Remember that one of your primary roles as a parent is to be a teacher; one of your jobs is to help your child learn and practice the concrete skills she needs to be successful in life. One big way you can do this is by giving clear expectations, and clarifying the steps your child needs to take to meet those expectations.
5. “My kid is my best friend. We share everything!” How is being close friends with your teen an ineffective parenting style? Look at this way – friends are equals. They’re peers. As Janet Lehman reminds us, when you treat your child as a peer, you diminish your authority. You can’t effectively enforce rules or influence behavior when your child doesn’t see you as an authority.
What to do instead: James Lehman points out that being friendly with your child is different than being friends with them: the former is far more effective than the latter. As much as you want to be close friends with your child, effective parenting means taking a step out of friendship and into authority. Treat your child with positive regard and set clear limits, rules, and expectations.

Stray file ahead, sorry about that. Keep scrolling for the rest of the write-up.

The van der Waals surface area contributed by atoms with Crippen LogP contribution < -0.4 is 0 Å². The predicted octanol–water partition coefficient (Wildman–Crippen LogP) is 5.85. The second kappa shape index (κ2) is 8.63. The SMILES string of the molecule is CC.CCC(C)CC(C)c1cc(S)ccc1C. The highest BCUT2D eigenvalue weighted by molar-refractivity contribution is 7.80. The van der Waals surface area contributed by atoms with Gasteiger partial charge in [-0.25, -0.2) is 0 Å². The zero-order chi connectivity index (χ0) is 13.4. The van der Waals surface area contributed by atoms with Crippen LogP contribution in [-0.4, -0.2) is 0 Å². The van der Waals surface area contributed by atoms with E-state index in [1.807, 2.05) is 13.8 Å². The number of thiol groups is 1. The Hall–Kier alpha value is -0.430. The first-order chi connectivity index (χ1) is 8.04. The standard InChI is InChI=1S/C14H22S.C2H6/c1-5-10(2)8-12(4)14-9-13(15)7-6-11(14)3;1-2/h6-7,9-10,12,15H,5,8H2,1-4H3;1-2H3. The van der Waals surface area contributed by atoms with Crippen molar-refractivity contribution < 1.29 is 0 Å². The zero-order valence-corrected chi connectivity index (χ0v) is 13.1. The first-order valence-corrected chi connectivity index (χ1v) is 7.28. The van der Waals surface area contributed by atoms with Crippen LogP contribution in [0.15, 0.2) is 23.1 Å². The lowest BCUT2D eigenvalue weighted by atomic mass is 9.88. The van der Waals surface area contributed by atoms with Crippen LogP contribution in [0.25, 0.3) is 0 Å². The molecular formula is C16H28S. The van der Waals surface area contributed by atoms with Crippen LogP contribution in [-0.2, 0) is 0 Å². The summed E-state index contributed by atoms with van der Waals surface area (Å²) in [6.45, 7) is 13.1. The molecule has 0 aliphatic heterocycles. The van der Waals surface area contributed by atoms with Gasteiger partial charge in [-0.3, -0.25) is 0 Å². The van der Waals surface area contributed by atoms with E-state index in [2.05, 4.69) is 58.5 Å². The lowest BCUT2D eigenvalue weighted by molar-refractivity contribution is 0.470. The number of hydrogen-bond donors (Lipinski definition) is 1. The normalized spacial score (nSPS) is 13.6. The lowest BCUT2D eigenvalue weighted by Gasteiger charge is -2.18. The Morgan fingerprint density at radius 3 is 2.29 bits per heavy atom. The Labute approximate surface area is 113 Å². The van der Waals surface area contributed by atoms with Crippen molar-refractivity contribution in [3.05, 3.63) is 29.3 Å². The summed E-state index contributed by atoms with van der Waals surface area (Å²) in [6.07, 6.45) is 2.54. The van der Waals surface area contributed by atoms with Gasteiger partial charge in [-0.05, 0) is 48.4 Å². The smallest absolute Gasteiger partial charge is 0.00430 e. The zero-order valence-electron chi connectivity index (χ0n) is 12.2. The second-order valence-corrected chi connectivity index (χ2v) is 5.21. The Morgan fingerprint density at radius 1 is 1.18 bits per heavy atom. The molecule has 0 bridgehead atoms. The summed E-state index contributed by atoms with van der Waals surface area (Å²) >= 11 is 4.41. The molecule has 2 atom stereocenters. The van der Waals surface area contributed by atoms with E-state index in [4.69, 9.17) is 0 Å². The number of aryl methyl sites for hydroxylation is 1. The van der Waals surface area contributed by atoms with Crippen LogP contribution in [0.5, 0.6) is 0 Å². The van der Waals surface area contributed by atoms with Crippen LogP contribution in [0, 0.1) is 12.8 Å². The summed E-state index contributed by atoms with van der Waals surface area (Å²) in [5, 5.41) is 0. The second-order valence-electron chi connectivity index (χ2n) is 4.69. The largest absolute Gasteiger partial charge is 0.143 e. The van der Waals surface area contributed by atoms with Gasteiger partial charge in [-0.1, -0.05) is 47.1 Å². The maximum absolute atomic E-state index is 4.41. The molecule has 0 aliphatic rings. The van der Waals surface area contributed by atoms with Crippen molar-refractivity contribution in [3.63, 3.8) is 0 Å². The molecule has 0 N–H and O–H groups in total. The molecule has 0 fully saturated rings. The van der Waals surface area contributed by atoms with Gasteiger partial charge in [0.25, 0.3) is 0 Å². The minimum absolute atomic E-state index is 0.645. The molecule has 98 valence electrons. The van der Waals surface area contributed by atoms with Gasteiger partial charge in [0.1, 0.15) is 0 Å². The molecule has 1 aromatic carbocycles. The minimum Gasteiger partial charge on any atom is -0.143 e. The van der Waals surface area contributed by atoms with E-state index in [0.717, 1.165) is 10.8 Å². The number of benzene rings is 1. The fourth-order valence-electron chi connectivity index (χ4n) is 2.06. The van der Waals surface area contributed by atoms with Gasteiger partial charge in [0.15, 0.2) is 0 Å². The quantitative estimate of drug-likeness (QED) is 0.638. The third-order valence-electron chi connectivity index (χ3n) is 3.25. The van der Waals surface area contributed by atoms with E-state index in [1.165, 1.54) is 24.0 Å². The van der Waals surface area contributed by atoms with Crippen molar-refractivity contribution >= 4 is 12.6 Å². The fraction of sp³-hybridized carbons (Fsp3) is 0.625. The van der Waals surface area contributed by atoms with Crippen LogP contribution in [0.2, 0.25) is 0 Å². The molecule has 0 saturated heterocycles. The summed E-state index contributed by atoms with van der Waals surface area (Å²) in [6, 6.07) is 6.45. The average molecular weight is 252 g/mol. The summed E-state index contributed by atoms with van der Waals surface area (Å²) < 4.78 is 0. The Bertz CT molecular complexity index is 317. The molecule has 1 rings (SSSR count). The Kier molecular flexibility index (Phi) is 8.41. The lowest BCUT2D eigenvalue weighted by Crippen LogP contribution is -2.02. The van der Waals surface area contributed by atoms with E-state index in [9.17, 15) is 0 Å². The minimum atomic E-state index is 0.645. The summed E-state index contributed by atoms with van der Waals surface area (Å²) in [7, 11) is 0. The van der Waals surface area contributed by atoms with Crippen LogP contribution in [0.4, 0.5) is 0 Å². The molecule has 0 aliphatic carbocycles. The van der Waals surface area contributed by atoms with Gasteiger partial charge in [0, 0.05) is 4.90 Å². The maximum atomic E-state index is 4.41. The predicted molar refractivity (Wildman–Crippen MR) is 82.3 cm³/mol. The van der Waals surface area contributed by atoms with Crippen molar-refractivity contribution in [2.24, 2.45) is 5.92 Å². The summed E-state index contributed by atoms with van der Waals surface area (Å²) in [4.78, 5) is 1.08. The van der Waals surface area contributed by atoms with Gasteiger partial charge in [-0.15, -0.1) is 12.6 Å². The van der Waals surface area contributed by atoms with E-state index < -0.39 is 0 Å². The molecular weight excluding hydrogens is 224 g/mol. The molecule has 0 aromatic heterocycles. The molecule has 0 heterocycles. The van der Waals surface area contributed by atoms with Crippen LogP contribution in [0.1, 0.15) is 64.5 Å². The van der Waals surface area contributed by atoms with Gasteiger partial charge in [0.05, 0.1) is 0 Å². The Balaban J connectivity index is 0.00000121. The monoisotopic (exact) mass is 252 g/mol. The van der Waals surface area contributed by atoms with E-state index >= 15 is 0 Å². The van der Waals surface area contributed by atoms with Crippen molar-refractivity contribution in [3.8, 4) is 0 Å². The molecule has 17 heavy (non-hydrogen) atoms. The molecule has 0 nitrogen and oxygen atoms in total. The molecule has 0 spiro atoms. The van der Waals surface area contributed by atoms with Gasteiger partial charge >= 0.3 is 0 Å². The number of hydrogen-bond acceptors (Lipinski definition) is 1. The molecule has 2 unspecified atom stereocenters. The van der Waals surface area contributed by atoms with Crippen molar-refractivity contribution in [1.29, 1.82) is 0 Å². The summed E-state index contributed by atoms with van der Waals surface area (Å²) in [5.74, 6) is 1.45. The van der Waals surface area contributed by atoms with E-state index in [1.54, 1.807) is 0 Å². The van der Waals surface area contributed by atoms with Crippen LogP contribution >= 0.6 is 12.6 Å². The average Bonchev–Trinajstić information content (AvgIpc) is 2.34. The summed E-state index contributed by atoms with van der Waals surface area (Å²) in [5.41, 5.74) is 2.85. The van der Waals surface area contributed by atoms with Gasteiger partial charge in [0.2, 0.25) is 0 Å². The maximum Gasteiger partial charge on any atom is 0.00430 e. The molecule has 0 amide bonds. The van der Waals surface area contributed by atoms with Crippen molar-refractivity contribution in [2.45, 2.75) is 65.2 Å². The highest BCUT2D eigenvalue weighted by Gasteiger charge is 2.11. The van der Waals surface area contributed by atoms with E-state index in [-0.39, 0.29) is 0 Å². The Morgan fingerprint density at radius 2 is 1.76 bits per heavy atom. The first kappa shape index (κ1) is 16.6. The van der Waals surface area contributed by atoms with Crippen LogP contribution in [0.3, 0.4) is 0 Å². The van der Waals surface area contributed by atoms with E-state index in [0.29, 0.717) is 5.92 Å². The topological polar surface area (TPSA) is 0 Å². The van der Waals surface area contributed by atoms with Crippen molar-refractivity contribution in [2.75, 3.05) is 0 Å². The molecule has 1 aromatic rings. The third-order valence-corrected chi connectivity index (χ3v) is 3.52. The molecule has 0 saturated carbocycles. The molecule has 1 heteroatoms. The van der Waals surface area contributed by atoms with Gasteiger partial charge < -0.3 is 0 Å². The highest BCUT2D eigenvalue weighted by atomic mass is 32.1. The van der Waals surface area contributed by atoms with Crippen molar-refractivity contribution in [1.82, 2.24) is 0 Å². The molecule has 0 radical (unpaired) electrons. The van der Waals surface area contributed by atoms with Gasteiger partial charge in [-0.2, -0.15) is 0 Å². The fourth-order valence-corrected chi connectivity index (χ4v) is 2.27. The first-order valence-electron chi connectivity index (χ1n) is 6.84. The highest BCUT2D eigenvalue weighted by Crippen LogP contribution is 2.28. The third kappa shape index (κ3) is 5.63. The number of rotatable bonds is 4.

If you see yourself in any of these ineffective parenting roles, that’s great: it means you’ve identified places you can change. These are hard patterns to turn around, but parents can do it. Keep your eyes on your goal: a teen who follows through on rules and expectations, and who has the skills needed to be successful. As you become more aware of the things that don’t work, you’ll be more able to take consistent, effective action to reach those goals – for yourself, and for your child.